Being a high school teacher, I still have the pleasure of remaining in many of my students’ lives. I train former students, mentor former students, and I try to include them in all my opportunities. I feel bad for elementary school teachers because they have to wait nearly 20 years to find out if they did a good job or not. I get to carry those relationships into their college years and beyond. I hope that my students say that I cared and that I never gave up on them. To quote my kindergarten teacher, Mrs. Martino: “Students will often forget what you teach them, but they will never forget how you made them feel.”

As a teacher you’re also on a mission to include LGBTQ history in classrooms. As a cisgender, straight man, what led you down that path?

I am a straight, white, Christian man who believes that we indirectly teach children to be racist, sexist, and prejudice by downplaying the roles of minority groups and women in school books. It is imperative to teach children that all groups, especially LGBTQ figures, contributed to this world and bettered society. I honestly believe that if children learned that every group contributed, it would eliminate racism, sexism, prejudices, and phobias. The only people who should learn more about LGBTQ history than LGBTQ people, are straight people. The only people who should learn about women’s history more than girls and women, are boys and men. And the only people who should learn about the history of minority groups more than minority groups, are white people.

You include social experiment techniques to help your students learn through experience, in the same vein as Jane Elliott’s Brown Eyes-Blue Eyes experiment. Can you expand on that and explain the areas you’ve found it most effective?

When I was in college, my professor showed us Jane Elliot’s Brown Eyes-Blue Eyes experiment and it changed my life, my thoughts on race, and the type of teacher I wanted to be. After watching that experiment, it made me realize two things: racism and prejudice are learned behaviors and experience is the most effective and powerful way to learn. So I always try to use social experiments to teach my students about historical and topical events. I did a social experiment on gender inequality in Congress that went viral because it allowed my male students to experience how women, who only represent 20% of Congress [at the time of this interview], feel in the U.S. Congress. I strongly suggest every woman and man watch it.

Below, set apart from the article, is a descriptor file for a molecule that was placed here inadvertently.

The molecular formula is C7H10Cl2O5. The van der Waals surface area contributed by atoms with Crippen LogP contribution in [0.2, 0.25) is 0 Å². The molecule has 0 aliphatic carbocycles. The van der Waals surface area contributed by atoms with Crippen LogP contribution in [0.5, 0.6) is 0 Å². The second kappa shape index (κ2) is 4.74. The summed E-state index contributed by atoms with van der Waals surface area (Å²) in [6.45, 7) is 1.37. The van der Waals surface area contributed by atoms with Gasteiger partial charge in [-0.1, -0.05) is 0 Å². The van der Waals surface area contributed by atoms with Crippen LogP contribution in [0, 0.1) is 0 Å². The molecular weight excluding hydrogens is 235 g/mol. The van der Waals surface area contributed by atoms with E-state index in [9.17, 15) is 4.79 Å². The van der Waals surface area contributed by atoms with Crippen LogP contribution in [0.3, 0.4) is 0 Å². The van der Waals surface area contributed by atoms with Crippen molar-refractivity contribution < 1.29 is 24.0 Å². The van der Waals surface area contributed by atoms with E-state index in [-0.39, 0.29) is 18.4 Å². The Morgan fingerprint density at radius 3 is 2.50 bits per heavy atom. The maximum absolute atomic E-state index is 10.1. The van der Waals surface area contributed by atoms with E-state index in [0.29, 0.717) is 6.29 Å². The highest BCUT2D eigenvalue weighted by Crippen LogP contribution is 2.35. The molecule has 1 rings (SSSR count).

There are many impressive educators out there who are extremely committed to their students, but you take it to another level. Just one look at your Instagram highlights the initiatives and collaborations you’re involved in, in addition to teaching. What do you think drives you?

I appreciate that, but every day I meet amazing teachers who are far better, more committed and more passionate than I am. Every teacher I meet inspires me to use my platform to ensure that society knows about the amazing work they are doing. Though I am a good teacher, it’s being named Sexiest Teacher Alive by PEOPLE magazine, which tends to get me all the attention and press. Believe me, I am not complaining because it gives me a platform to celebrate teachers and share all the obstacles that teachers are facing. The last person I talk about when doing interviews is myself. I am always celebrating teachers or students, and I will continue to do so. I am working on a digital series where celebrities go back and surprise former teachers, as well as a line of greeting cards for teachers with an amazing greeting card company for a Teacher Appreciation 365 campaign. I want to help change how society sees, values, and even pays teachers, because so many go above and beyond for their students knowing that they will not get the pay or the recognition. That has to change.

You tried on two looks from the Zachary Prell collection. What did you think, and would they work in the classroom?

I loved both the looks. Everything fit perfectly and gave me a look that allows me to step from the classroom to a charity event without having to change. Zachary Prell’s line is casual and cocktail casual at the same time, and is so comfortable that I can be on my feet teaching our youth without any limitations.